Let me get this straight:
Stocks are pieces of ownership in a company. Stocks have value because a company makes profits for stockholders. The better a company is, the more profit a stock makes. The more profit a stock makes, the more valuable the stock is, which raises the prices of the stock as value increases and scarcity drives up the price.
Because of that scarcity, a whole industry sprang up trading these stocks. Once that happened, the prices of stocks began to fluctuate in more extreme ways than the actual value of a stock based on the piece of ownership it represented, or the interest generated on that piece of ownership’s returns.
Because of that fluctuation, money could be made by a stock without the company actually producing anything or providing any service. (And they say Socialists are utopian….)
Because a rational person tends to maximize their wealth potential for personal financial security, putting money into stocks seems a fine investment idea. Retirements, homes and children’s college tuition can be paid in such ways, as the money a rational person earns with their job can now be employed making additional money. Wealth is created, new businesses are created using that wealth, more people get jobs, more people have money to invest in new stocks created by new business, creating more wealth. This is a good thing.
Expanding liberty in our society means that more and more people can participate in wealth creation. This is also a good thing.
Unfortunately, the people who ran the companies that stocks represented were also paid in company stock. Because of this, increasing the value of those stocks, now based more on the “stock market” value than on goods the company actually produced or services the company actually provided, became a higher priority than producing goods or providing services. This is a bad thing.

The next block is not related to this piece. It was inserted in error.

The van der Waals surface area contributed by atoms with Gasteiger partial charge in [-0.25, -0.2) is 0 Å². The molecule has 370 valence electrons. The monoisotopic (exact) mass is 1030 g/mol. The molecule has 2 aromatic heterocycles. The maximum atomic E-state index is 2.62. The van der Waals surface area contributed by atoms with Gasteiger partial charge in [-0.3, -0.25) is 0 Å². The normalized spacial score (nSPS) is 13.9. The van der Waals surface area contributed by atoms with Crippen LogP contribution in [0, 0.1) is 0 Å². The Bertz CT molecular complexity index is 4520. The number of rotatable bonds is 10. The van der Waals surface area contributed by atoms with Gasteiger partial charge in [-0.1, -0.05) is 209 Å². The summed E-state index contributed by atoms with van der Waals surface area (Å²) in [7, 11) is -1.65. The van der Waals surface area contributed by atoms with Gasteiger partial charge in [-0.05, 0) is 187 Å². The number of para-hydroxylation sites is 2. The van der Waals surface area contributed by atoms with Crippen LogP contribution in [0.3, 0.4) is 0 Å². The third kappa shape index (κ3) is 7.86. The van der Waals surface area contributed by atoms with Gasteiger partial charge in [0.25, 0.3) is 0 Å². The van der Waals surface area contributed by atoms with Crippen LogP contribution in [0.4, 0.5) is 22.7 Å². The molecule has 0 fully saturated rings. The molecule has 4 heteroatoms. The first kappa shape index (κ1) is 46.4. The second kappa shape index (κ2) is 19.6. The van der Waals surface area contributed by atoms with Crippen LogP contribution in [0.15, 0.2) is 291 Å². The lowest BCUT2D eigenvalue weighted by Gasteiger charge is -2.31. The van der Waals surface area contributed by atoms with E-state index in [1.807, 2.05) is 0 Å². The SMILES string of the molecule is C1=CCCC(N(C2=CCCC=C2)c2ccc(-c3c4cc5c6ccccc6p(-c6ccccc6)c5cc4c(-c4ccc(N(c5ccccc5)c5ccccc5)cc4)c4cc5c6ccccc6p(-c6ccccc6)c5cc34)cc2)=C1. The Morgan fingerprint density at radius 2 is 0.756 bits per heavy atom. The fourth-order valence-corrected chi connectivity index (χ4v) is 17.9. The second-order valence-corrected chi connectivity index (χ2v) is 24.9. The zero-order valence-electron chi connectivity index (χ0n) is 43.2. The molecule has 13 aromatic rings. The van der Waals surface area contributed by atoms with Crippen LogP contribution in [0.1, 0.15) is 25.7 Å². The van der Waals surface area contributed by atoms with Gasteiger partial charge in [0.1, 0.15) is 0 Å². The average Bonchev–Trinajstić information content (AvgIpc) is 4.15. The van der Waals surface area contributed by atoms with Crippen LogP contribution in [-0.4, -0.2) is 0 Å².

With less emphasis on goods and services, consumers bought less goods and services from the companies. The company stock made less profit. The less profit a stock makes, the less actual value it has. The remaining value is only a trick of the market. This is a very bad thing.
To keep values up, the people who ran the companies made up stories about how much money the company had and how much money the company would make in the future. The people who reported on the companies and on the stock market did not investigate the actual value of stocks. Rational people believed these experts, and kept putting their money in the stock market because experts said stocks were worth thus and such. This went on for many, many years, and was very, very bad.
Rational people began to realize that the companies’ stock values were a trick of the market. But the people who ran the companies and the people who reported on the companies and on the stock market kept telling the people that everything was OK. As the housing market collapsed and financial institutions began to fail, we heard the talking: The fundamentals of the economy are sound. There is no recession. Lehman Bros. is no Bear Stearns. Bank of America is overcapitalized. Buy, buy, buy.
And then the rational people realized that the companies and the business media had been whistlin’ Dixie for years, and that stocks were overvalued. Remember, the market fluctuates more extremely than the actual companies are worth. Rational people were now frightened because the owned stock in companies that didn’t produce goods or provide services. They tried to sell, sell, sell. The value of stocks plummeted and continued to go down.
Like the boy who cried wolf, no one believes the companies or the business media anymore.
Why should we? The first group got us here, and the second group never warned us what was coming.
All I’ve heard them do this week is blame our new President for the mess we’re in. At least they still have balls, if not credibility or expertise.
They’ve been on the job for years and are the reason the stock market is sagging. They could have taken some responsibility, did their jobs and worked on righting this ship years ago. But they loved their kool-aid more than the most fervent Obama supporter.
We're out to save the free market folks, and once that's handled, the 'invisible hand' will put the stock market back where it needs to be.